The Chicago Royal Airs Drum and Bugle Corps, which marched as a reunion corps in 2002 and 2003, “will be back for more in 2004” and is actively recruiting new blood, said Director Jackie Lurye Borrelli.
The 2004 Chicago Royal Airs Senior Exhibition Drum and Bugle Corps has evolved into a melting pot of talented individuals who proudly represent more than 55 different corps and color guards. While much has changed over the past 30-odd years, certain things, such as the corps’ signature sound and allegiance to its “core” ideals of faith, honor and humility, remain constant.
Even membership requirements hearken back to another era. “While experience and talent are impressive, we tend to be more interested in a recruit’s enthusiasm, work ethic and level of commitment,” said James Angarola, president of the executive board, soprano soloist and a name long associated with the Chicago Royal Airs. “That’s what we’ve always been about.”
Angarola says that membership is open to any adult, age 21 and over, who possesses the willingness and physical ability to perform and participate in the revival and continuation of the Chicago Royal Airs’ signature style music and marching. By definition, a field performance by the Chicago Royal Airs is “military” in nature, and includes a flag presentation, precision marching and a “start and finish” line.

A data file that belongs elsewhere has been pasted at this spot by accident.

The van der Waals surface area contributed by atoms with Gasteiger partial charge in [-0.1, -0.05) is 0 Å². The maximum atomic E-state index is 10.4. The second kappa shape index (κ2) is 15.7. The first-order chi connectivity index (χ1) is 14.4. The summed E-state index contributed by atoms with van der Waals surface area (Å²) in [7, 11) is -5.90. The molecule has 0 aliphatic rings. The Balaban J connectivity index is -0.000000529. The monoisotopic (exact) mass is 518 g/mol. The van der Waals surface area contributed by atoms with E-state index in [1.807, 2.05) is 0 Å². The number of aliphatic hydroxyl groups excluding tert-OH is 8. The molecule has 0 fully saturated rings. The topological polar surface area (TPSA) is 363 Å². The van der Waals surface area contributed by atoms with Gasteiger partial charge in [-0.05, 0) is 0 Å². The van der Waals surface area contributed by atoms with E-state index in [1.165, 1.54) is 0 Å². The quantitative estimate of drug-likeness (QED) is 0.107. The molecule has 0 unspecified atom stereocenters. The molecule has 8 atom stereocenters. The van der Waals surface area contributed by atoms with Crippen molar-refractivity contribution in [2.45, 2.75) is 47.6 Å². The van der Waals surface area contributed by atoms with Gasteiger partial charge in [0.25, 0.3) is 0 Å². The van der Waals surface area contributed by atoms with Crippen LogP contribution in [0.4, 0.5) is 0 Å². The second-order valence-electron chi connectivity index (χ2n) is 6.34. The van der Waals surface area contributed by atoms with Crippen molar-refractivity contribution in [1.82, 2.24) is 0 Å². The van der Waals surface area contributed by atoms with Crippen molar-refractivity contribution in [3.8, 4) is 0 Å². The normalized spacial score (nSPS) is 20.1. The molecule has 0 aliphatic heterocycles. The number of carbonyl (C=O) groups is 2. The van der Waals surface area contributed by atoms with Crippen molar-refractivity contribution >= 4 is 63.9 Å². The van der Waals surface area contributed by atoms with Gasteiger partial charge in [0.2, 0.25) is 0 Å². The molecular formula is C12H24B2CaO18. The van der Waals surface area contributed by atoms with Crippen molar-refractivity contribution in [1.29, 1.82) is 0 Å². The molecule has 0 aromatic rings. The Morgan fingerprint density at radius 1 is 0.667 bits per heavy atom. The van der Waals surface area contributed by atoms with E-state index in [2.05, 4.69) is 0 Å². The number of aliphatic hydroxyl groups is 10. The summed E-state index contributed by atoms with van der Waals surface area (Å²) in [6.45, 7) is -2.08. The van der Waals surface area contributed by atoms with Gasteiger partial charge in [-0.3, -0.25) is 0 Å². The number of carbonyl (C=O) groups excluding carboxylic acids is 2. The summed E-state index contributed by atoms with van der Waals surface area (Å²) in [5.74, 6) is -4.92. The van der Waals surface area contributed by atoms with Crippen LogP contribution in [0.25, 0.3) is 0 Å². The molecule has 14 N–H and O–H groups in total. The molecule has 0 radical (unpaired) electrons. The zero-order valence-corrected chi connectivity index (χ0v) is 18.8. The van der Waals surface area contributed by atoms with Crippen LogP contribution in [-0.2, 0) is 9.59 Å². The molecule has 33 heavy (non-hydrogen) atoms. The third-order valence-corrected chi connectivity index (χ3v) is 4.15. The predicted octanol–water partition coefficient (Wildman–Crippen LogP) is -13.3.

“We’d like to see an influx of recruits who marched with junior corps in the 1950s and 1960s,” added John C. Olker, chairman of the corps’ recruitment/retention committee, “as well those who recently aged out of junior corps and still want to march, but don’t have the time or finances to join a competitive senior corps. We’re committed to excellence and innovation through hard work, and are shooting for a membership of 175 men and women.”
The Chicago Royal Airs do not hold auditions, except for solo parts and the positions of drum major and color guard sergeant. A brief interview with the caption head will determine a member’s position placement within the corps, Angarola said.
Instruments and equipment for the 2004 season will be provided. There is a membership fee and members must purchase their own uniforms. Members hail from 12 states and Canada.
The Chicago Royal Airs offer a flexible rehearsal schedule, relatively low membership dues and a manageable summer performance schedule, Angarola said, not to mention an exciting new repertoire written and arranged by musical director/brass arranger John Zimny. In addition, former Chicago Royal Airs soprano soloist, Tom Devitt, has been hired as a brass instructor for the 2004 season.
“We are very excited about taking the corps’ signature-style music to the next level,” Borrelli said, “and showing our fans that we are a visionary corps grounded in and by our traditions.”
The proposed 2004 repertoire includes Do You Know What it Means to Miss New Orleans?, Strike Up the Corps, Stars and Stripes, God Bless the Child and What Kind of Fool Am I? or Where Are You?
For more information, including times for and directions to rehearsal camps, please visit the Chicago Royal Airs’ Web site at www.royalairs.org. For general recruitment information and membership applications, e-mail recruiter Larry Nelson at Reenie9@aol.com.